A report released Dec. 20 by Homeland Security Inspector General Richard L. Skinner cited a long list of setbacks and concurred with internal USCIS reviews that the bureau "lacks the processing capacity, systems integration and project management resources needed to manage a potential increase in workloads.
So the USCIS knows it has problems, Homeland Security knows it has problems, and now we know it has problems, but who will fix it? [Enter the 110th Congress...?]
The immigration system is broken and a comprehensive solution is the only way it will get better. NDN knows this, the President knows it, and many others know it. We need Congress to step in so that the entities in charge of these applications are funded and managed properly so that people can have a path (albeit a long one) to citizenship.
John Edwards has been doing a lot since he announced his candidacy for president in New Orleans last week. He's held town halls in Iowa, New Hampshire, South Carolina, and Nevada, and attended a rally in his home state of North Carolina. While his travel strategy might not shock you, he's also getting his name out by using new tools like text messaging (join OneCorps by texting 'hope' to 30644), YouTube and his blog to reach out to folks from around the country.
(It's great to see Edwards employing the new tools that NPI has been discussing. Hopefully when Mitt Romney and others file/announce, we'll see the same from them.)
In his e-mail entitled "Tomorrow Begins Today," Edwards lays out his plan, telling us that "we know what we need to do."
Changing our country means:
Providing moral leadership in the world -- starting with Iraq, where we should begin drawing down troops, not escalating the war
Strengthening our middle class and ending the shame of poverty
Guaranteeing health care for every single American
Leading the fight against global warming
Getting America and the world to break our addiction to oil
**To learn more about the NDN blog's coverage of the 2008 presidential election, click here.
This article from Iowa's Times-Republican makes us think that Iowa Gov. Tom Vilsack feels the same way NDN does about immigration reform. Speaking to Latinos in Marshalltown, Iowa, Vilsack said he was "outraged" by the actions of federal officials in the raids on illegal immigrants working at the meatpacking plant of Swift & Co. He said:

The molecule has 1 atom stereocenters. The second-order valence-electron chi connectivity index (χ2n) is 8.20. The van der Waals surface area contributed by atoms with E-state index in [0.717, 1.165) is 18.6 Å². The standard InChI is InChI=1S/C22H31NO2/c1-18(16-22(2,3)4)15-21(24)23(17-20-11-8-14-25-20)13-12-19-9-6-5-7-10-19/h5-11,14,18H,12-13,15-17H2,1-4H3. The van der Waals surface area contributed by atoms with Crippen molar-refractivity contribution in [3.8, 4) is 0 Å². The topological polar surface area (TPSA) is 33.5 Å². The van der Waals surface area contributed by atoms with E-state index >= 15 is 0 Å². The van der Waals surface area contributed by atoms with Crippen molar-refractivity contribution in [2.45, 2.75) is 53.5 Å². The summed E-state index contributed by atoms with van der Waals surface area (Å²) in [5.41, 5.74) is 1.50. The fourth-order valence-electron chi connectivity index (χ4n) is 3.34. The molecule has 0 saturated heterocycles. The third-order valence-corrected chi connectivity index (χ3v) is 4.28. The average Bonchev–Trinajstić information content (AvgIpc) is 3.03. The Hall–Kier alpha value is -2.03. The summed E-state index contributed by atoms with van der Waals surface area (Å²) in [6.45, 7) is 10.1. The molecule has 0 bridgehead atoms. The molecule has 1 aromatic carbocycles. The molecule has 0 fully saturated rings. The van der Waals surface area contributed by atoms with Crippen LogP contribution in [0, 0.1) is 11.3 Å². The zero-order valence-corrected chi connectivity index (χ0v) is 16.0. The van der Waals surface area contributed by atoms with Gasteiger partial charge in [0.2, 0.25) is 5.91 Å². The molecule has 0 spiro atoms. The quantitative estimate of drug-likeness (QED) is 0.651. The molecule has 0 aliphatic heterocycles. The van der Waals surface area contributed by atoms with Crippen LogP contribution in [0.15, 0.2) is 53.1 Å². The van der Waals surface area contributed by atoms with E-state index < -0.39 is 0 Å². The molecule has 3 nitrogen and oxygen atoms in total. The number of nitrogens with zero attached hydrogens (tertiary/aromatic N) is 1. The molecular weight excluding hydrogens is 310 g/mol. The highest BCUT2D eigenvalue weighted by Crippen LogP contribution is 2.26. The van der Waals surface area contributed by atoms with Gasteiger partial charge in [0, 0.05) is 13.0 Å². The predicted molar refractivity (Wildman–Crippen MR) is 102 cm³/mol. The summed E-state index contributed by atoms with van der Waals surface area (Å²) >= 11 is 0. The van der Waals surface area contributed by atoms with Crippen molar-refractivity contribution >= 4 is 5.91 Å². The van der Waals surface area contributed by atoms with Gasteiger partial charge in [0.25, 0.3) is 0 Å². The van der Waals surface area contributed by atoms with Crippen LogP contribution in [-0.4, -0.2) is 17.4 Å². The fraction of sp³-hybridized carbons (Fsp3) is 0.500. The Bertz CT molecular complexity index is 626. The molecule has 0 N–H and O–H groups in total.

“This whole process suggests a crying need for immigration reform. It is clear this has been discussed and debated but not acted on by the Congress that just adjourned.”
Gov. Vilsack pointed out that his main focus is on the children who some worry will be taken from their parents. “I would hope we would be universal in the belief that children should be protected,” he said. (For good measure, the Governor - and everyone dealing with these issues - should be aware of NCLR's recent study showing that "nearly one in five Hispanics lacks sufficient access to nutritious food and one in 20 regularly goes hungry.")
(On a completely different note: watch Gov. Vilsack's new video blog on his website here.)
In an interview with reporters from The Washington Post yesterday, President Bush discussed multiple issues ranging from Iraq to his domestic agenda. On Iraq, the President turned to politics by asking if Republicans and Democrats can work together to fix problems like those addressed recently by top officials like Gen. Peter J. Schoomaker and former secretary of state Colin L. Powell (both have said in the last week that the active Army will break or is about broken). Answering the President's question, Rep. Rahm Emanuel (D-IL) fired back: "I am glad he has realized the need for increasing the size of the armed forces . . . but this is where the Democrats have been for two years."
On whether persuing domestic policy will be tougher with the 110th Congress, the President said:
Quite the contrary. Quite the contrary. The microphone of the president has never been louder, and I think we have a good -- in other words, to talk about what I think is important. But it turns out that what I think is important, the Democrat leadership thinks is important, as well -- energy security, immigration reform, education -- and Republicans on the Hill agree. And so my task is going to be to talk about big issues that the American people expect us to work on, and work with both Republicans and Democrats.
Discussing the issue of comprehensive immigration reform, the President said:
I'm interested in getting a comprehensive bill out, because I believe it is vital to solving the pressure we have on our border.
One of the interesting things that, if you notice from the recent enforcement activities that ICE took, there are a lot of people who are using forged documents to do jobs Americans are not doing. And my attitude is that there ought to be a way for people to come to this country on a temporary basis and fill those jobs in an open way, a transparent way, that doesn't cause there to be, one, a smuggling operation that's vibrant and making money, a housing operation that is illegal, and a document forgery operation that clearly is in effect.